Charlie is a black and white great Dane/pointer therapy dog with a taste for literature – or rather, a taste for treats after he listens to children reading, according to his owner, Barb Balla of Mount Prospect.

The Forest Park Public Library will present “Read to a Dog” day between 11 a.m. and noon on Saturday, Nov. 10. Charlie is one of four dogs from Rainbow Assisted Therapy who will visit the library to read with children, age 5-10, on Saturday.

“Charlie’s heard Harry Potter, Diary of a Wimpy Kid, the Boxcar Children and books about every animal imaginable,” said Balla. “He’s even been read to in Spanish.” Charlie has been traveling to libraries to hear children read for five years, said Balla.

“He doesn’t care what they read because he likes hearing somebody talking to him and if they like to pet him, that’s even better.”

Libraries all over the region have found that therapy dogs are great reading motivators.

“Reading to a dog gives struggling and beginning readers a chance to practice their reading to a friendly, non-judgmental – and furry! – audience,” said Forest Park Library Youth Services Director Susan Kunkle.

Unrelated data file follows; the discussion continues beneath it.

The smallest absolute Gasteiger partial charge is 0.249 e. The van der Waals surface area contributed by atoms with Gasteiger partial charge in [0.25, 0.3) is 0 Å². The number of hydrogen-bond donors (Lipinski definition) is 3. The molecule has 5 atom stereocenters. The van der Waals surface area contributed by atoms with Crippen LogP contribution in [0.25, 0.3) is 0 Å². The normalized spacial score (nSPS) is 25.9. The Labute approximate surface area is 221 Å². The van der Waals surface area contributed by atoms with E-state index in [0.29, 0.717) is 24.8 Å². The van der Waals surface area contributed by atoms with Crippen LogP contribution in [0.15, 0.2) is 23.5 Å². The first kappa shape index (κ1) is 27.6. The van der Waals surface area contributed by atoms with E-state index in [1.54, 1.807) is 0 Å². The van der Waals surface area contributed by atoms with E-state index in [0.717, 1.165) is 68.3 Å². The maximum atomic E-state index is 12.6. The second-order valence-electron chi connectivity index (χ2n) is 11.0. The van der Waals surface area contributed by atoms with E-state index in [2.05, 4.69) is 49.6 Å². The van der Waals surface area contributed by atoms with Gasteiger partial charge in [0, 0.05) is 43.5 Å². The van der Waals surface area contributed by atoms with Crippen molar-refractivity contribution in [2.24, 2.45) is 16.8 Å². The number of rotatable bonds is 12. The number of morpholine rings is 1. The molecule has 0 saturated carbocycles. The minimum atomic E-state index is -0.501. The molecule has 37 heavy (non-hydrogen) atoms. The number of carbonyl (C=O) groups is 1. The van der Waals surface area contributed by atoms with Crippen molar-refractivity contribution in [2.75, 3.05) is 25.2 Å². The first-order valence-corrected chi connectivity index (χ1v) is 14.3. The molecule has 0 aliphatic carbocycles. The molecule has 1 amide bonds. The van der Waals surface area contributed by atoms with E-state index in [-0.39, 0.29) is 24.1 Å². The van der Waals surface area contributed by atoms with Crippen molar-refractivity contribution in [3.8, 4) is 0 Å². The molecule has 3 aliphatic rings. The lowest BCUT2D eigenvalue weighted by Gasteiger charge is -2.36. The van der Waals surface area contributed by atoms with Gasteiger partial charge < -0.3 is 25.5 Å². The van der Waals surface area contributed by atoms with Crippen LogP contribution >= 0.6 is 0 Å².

“Rainbow works in about two dozen libraries,” said Balla, “from Wisconsin to the Indiana border and out to DuPage County.”

Dogs undergo extensive training with their instructor before they ever start any programs or observations, Balla said. “They pass a canine ‘good citizens’ test, plus testings that are unique to Rainbow,” she said.

The dogs have different reactions to the books being read aloud, said Balla.

“Sometimes they just sit there or lie there. They may act interested or not interested,” Balla said. “Charlie looks like he’s sleeping, but he keeps one ear up so he can hear what you’re reading.”

The program makes special allowances for children who might be afraid of dogs. They are not required to pet the dogs, or even sit close to them, said Balla. “We don’t push them. They sit as close or far away from a dog as they like.”

Three children at a time will read for 10- or 15-minute sessions.

As for doggie treats, Balla said whether Charlie gets a tidbit usually depends on the library’s food policy.

“He’s extremely food-motivated,” Balla said. “If he sees the treat ahead of time, he will sit there and not move until he gets a treat.”

To sign up for Read to a Dog, call the library at 708-366-7171, or register online at The library will hold another Read to a Dog program in December.

Jean Lotus loves community journalism. She covers news, features, two school boards, village council, crime, park district and writes obits for Forest Park Review. She also covers the police beat for...